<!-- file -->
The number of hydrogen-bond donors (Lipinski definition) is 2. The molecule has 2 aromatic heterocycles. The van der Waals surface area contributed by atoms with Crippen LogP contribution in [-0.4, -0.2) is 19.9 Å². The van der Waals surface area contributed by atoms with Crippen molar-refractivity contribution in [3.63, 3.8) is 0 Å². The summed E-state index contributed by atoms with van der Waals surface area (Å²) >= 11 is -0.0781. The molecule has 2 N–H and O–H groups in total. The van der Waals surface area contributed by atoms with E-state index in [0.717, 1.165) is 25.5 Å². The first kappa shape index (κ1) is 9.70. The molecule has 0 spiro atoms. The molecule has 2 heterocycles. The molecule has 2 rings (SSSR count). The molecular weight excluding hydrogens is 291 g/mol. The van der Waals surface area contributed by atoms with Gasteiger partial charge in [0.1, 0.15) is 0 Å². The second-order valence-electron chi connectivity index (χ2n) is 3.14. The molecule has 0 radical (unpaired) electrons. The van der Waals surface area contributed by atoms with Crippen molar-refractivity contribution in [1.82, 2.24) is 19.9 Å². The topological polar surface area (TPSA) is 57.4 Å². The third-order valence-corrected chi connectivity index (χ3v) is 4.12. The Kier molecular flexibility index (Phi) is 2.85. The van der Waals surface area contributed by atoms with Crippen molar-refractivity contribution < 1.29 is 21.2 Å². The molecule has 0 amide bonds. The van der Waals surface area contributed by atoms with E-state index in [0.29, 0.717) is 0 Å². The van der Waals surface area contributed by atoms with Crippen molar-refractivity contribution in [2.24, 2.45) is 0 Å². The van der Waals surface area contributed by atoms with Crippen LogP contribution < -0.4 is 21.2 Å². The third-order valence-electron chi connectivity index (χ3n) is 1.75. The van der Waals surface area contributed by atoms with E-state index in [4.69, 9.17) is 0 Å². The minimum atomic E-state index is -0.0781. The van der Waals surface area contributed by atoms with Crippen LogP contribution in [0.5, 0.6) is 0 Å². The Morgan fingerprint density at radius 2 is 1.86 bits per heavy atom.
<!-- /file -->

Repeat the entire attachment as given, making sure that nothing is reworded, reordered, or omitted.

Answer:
The number of hydrogen-bond donors (Lipinski definition) is 2. The molecule has 2 aromatic heterocycles. The van der Waals surface area contributed by atoms with Crippen LogP contribution in [-0.4, -0.2) is 19.9 Å². The van der Waals surface area contributed by atoms with Crippen molar-refractivity contribution in [3.63, 3.8) is 0 Å². The summed E-state index contributed by atoms with van der Waals surface area (Å²) >= 11 is -0.0781. The molecule has 2 N–H and O–H groups in total. The van der Waals surface area contributed by atoms with E-state index in [0.717, 1.165) is 25.5 Å². The first kappa shape index (κ1) is 9.70. The molecule has 0 spiro atoms. The molecule has 2 heterocycles. The molecule has 2 rings (SSSR count). The molecular weight excluding hydrogens is 291 g/mol. The van der Waals surface area contributed by atoms with Gasteiger partial charge in [0.1, 0.15) is 0 Å². The second-order valence-electron chi connectivity index (χ2n) is 3.14. The molecule has 0 radical (unpaired) electrons. The van der Waals surface area contributed by atoms with Crippen molar-refractivity contribution in [1.82, 2.24) is 19.9 Å². The topological polar surface area (TPSA) is 57.4 Å². The third-order valence-corrected chi connectivity index (χ3v) is 4.12. The Kier molecular flexibility index (Phi) is 2.85. The van der Waals surface area contributed by atoms with Crippen molar-refractivity contribution < 1.29 is 21.2 Å². The molecule has 0 amide bonds. The van der Waals surface area contributed by atoms with E-state index in [0.29, 0.717) is 0 Å². The van der Waals surface area contributed by atoms with Crippen molar-refractivity contribution in [2.24, 2.45) is 0 Å². The van der Waals surface area contributed by atoms with Crippen LogP contribution < -0.4 is 21.2 Å². The third-order valence-electron chi connectivity index (χ3n) is 1.75. The van der Waals surface area contributed by atoms with E-state index in [4.69, 9.17) is 0 Å². The minimum atomic E-state index is -0.0781. The van der Waals surface area contributed by atoms with Crippen LogP contribution in [0.5, 0.6) is 0 Å². The Morgan fingerprint density at radius 2 is 1.86 bits per heavy atom.